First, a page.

As the head of the sole remaining warrior clan in Kyoto, Kiyomori was in a unique position to manipulate the court rivalry between the retired sovereign Go-Shirakawa and his son, Nijo tenno (sovereign). With the patronage of the retired sovereign Go-Shirakawa, Kiyomori was able to climb the ranks of government, and to gain positions and titles at court for members of his family. In 1167, Kiyomori became the first courtier of a samurai family to be appointed Daijō Daijin, chief minister of the government, the highest official position at court and the administrator of the imperial government. Many of the courtiers from traditional (non-samurai) noble families were displeased with Kiyomori's attainment of the rank of Daijō-daijin and with his arrogance and the way in which he manipulated the emperor to place members of his family in high positions. In 1171, Kiyomori arranged a marriage between the Emperor Takakura and his daughter Tokuko. Their first son, Prince Tokihito was born in 1178. The next year, in 1179, Kiyomori staged a coup d'etat, forcing the resignation of his rivals from all government posts and subsequently banishing them. He then filled the open government positions with his allies and relatives, and imprisoned Cloistered Emperor Go-Shirakawa. Finally, in 1180 Kiyomori forced the emperor Takakura to abdicate, and placed his two-year-old grandson Tokuhito on the throne as the Emperor Antoku.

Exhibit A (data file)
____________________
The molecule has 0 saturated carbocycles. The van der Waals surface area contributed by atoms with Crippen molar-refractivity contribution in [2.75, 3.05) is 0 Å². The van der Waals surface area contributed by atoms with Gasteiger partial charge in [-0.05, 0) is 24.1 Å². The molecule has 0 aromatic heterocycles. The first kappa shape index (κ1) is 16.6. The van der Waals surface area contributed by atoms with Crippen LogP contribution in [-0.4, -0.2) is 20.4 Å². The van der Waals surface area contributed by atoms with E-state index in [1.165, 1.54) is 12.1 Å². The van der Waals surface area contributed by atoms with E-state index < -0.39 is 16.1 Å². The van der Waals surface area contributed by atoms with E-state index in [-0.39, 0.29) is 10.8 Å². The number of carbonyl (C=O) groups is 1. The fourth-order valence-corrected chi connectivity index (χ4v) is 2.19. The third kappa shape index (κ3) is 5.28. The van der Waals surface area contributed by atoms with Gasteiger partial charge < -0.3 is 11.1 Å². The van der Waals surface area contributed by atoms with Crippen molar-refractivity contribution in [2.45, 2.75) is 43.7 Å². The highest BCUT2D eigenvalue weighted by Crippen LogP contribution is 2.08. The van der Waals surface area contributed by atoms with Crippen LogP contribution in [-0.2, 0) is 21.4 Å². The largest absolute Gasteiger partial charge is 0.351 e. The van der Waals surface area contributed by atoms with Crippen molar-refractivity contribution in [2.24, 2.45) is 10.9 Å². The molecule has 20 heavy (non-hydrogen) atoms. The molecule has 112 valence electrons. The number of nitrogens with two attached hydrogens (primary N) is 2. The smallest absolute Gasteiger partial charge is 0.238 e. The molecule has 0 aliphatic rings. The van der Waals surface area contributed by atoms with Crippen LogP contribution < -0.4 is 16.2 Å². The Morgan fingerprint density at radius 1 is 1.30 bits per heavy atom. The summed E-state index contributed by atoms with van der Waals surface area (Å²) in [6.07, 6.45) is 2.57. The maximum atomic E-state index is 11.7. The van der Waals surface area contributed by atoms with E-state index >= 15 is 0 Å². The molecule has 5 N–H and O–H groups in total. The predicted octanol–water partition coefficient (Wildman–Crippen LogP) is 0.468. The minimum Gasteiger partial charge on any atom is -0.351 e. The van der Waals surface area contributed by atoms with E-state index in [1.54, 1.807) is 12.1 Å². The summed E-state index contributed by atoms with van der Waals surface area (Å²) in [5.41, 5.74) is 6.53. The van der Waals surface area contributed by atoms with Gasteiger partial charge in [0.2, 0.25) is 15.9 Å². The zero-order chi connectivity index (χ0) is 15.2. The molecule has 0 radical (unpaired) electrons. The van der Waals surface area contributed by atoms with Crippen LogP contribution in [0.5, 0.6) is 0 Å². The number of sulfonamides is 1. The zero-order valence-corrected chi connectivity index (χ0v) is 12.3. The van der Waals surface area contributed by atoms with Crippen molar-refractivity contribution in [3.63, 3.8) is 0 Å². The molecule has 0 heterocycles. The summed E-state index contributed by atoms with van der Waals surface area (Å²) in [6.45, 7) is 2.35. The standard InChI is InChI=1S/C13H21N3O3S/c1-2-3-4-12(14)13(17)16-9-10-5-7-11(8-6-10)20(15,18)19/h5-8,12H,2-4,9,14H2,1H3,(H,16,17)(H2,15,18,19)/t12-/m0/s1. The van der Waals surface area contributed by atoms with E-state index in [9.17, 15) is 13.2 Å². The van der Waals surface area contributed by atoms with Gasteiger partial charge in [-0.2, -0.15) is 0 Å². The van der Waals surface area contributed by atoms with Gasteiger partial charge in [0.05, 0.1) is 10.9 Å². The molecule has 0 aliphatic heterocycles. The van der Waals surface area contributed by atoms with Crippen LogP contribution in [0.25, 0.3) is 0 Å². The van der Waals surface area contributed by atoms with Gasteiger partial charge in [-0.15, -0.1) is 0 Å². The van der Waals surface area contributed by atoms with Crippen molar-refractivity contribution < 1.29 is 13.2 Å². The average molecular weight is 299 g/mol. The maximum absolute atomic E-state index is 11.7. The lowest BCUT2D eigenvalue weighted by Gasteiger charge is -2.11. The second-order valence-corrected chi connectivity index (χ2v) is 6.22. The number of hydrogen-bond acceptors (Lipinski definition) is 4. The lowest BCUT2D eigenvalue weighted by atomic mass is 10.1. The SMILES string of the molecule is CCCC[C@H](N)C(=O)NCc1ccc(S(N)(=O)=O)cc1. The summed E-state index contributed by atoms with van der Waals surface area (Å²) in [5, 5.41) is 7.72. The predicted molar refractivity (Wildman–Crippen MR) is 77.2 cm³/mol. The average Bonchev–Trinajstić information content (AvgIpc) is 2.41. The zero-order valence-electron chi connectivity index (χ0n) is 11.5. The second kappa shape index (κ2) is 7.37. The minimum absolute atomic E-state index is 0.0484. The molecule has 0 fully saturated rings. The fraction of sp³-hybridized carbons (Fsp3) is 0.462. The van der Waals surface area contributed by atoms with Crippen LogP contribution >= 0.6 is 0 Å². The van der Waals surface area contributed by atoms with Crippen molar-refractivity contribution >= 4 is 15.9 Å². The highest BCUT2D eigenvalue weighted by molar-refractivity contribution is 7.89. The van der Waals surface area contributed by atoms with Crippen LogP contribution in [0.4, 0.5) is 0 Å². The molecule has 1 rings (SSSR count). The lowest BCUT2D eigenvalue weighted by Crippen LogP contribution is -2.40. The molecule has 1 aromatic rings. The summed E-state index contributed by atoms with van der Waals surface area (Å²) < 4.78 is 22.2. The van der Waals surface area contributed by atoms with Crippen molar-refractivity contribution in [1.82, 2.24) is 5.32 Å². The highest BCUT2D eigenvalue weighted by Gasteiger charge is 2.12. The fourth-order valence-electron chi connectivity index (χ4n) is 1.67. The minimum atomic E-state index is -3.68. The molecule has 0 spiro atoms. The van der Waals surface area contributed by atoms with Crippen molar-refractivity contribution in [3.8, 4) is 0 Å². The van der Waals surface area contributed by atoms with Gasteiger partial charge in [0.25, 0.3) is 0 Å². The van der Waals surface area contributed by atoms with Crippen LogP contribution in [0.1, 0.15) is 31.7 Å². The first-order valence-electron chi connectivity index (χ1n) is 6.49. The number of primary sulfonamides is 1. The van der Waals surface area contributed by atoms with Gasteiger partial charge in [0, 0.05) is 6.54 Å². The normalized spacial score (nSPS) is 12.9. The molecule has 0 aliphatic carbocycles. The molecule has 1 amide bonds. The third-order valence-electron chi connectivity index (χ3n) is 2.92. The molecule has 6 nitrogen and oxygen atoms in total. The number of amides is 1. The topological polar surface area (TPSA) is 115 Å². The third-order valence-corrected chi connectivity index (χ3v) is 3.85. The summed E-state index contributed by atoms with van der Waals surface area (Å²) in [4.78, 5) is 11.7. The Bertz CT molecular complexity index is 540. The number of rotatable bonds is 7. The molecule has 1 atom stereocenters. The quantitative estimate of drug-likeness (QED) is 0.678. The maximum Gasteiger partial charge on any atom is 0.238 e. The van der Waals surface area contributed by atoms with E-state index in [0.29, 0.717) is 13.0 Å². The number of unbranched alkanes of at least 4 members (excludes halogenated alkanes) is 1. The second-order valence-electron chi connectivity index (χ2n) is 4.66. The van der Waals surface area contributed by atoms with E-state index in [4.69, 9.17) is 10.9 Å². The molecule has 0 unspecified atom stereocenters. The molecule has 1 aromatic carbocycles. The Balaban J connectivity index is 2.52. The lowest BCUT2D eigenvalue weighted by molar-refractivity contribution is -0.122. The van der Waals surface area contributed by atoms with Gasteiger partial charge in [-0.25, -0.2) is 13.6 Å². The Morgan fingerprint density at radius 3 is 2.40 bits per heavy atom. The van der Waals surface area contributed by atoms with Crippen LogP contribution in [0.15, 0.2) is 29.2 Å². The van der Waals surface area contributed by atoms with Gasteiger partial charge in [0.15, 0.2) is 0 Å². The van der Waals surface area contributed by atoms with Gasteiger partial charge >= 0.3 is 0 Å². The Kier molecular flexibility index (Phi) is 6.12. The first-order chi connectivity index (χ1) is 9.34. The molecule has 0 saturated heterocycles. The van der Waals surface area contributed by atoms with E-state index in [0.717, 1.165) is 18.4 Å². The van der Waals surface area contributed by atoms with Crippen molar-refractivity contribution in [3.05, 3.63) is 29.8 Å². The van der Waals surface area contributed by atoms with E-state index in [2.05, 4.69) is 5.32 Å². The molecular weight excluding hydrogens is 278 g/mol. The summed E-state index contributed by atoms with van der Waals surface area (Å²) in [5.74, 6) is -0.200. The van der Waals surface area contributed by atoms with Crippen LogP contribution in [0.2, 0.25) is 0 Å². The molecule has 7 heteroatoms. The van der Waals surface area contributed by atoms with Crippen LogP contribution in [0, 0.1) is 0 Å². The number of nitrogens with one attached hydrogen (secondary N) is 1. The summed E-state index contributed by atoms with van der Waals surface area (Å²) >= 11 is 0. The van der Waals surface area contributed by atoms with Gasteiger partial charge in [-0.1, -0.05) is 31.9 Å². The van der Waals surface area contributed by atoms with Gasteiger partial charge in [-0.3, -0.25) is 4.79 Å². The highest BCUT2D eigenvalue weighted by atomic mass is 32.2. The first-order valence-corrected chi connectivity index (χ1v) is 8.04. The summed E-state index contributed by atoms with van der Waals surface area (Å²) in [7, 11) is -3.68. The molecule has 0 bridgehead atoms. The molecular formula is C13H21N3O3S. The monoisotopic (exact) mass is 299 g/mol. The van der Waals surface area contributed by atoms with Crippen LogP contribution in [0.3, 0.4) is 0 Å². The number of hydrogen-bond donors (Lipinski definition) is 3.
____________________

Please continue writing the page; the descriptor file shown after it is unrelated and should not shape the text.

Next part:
Decline of the Taira